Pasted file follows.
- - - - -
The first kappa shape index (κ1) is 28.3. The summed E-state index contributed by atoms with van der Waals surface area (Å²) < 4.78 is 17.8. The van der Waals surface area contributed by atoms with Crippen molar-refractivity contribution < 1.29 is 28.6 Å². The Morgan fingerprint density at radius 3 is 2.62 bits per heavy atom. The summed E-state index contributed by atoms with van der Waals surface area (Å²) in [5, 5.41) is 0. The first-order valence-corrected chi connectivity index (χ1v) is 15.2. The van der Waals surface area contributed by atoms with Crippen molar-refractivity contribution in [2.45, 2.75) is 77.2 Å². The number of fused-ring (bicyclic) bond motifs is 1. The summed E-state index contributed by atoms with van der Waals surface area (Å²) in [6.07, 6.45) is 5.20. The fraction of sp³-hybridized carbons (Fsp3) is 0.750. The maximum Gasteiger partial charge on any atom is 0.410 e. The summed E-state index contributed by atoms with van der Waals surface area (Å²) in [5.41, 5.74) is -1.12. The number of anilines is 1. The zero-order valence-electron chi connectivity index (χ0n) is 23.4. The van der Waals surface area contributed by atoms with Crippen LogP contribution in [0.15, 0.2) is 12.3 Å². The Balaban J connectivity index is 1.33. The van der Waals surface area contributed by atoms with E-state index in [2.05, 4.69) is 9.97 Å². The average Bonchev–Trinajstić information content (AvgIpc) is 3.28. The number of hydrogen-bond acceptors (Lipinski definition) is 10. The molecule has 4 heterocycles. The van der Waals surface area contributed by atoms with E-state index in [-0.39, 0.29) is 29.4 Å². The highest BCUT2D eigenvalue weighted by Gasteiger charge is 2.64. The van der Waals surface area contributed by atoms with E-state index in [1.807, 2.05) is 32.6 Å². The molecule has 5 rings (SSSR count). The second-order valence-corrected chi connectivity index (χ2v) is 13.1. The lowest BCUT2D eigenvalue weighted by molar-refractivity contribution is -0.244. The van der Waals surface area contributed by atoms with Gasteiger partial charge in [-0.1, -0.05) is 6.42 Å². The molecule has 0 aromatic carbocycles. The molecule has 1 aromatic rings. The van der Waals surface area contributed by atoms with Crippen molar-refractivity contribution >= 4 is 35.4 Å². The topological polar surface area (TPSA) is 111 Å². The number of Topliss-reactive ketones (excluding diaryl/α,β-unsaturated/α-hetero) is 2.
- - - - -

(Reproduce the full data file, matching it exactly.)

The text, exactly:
The first kappa shape index (κ1) is 28.3. The summed E-state index contributed by atoms with van der Waals surface area (Å²) < 4.78 is 17.8. The van der Waals surface area contributed by atoms with Crippen molar-refractivity contribution < 1.29 is 28.6 Å². The Morgan fingerprint density at radius 3 is 2.62 bits per heavy atom. The summed E-state index contributed by atoms with van der Waals surface area (Å²) in [5, 5.41) is 0. The first-order valence-corrected chi connectivity index (χ1v) is 15.2. The van der Waals surface area contributed by atoms with Crippen molar-refractivity contribution in [2.45, 2.75) is 77.2 Å². The number of fused-ring (bicyclic) bond motifs is 1. The summed E-state index contributed by atoms with van der Waals surface area (Å²) in [6.07, 6.45) is 5.20. The fraction of sp³-hybridized carbons (Fsp3) is 0.750. The maximum Gasteiger partial charge on any atom is 0.410 e. The summed E-state index contributed by atoms with van der Waals surface area (Å²) in [5.41, 5.74) is -1.12. The number of anilines is 1. The zero-order valence-electron chi connectivity index (χ0n) is 23.4. The van der Waals surface area contributed by atoms with Crippen LogP contribution in [0.15, 0.2) is 12.3 Å². The Balaban J connectivity index is 1.33. The van der Waals surface area contributed by atoms with E-state index in [2.05, 4.69) is 9.97 Å². The average Bonchev–Trinajstić information content (AvgIpc) is 3.28. The number of hydrogen-bond acceptors (Lipinski definition) is 10. The molecule has 4 heterocycles. The van der Waals surface area contributed by atoms with E-state index in [-0.39, 0.29) is 29.4 Å². The highest BCUT2D eigenvalue weighted by Gasteiger charge is 2.64. The van der Waals surface area contributed by atoms with E-state index in [1.807, 2.05) is 32.6 Å². The molecule has 5 rings (SSSR count). The second-order valence-corrected chi connectivity index (χ2v) is 13.1. The lowest BCUT2D eigenvalue weighted by molar-refractivity contribution is -0.244. The van der Waals surface area contributed by atoms with Gasteiger partial charge in [-0.1, -0.05) is 6.42 Å². The molecule has 0 aromatic carbocycles. The molecule has 1 aromatic rings. The van der Waals surface area contributed by atoms with Crippen molar-refractivity contribution >= 4 is 35.4 Å². The topological polar surface area (TPSA) is 111 Å². The number of Topliss-reactive ketones (excluding diaryl/α,β-unsaturated/α-hetero) is 2.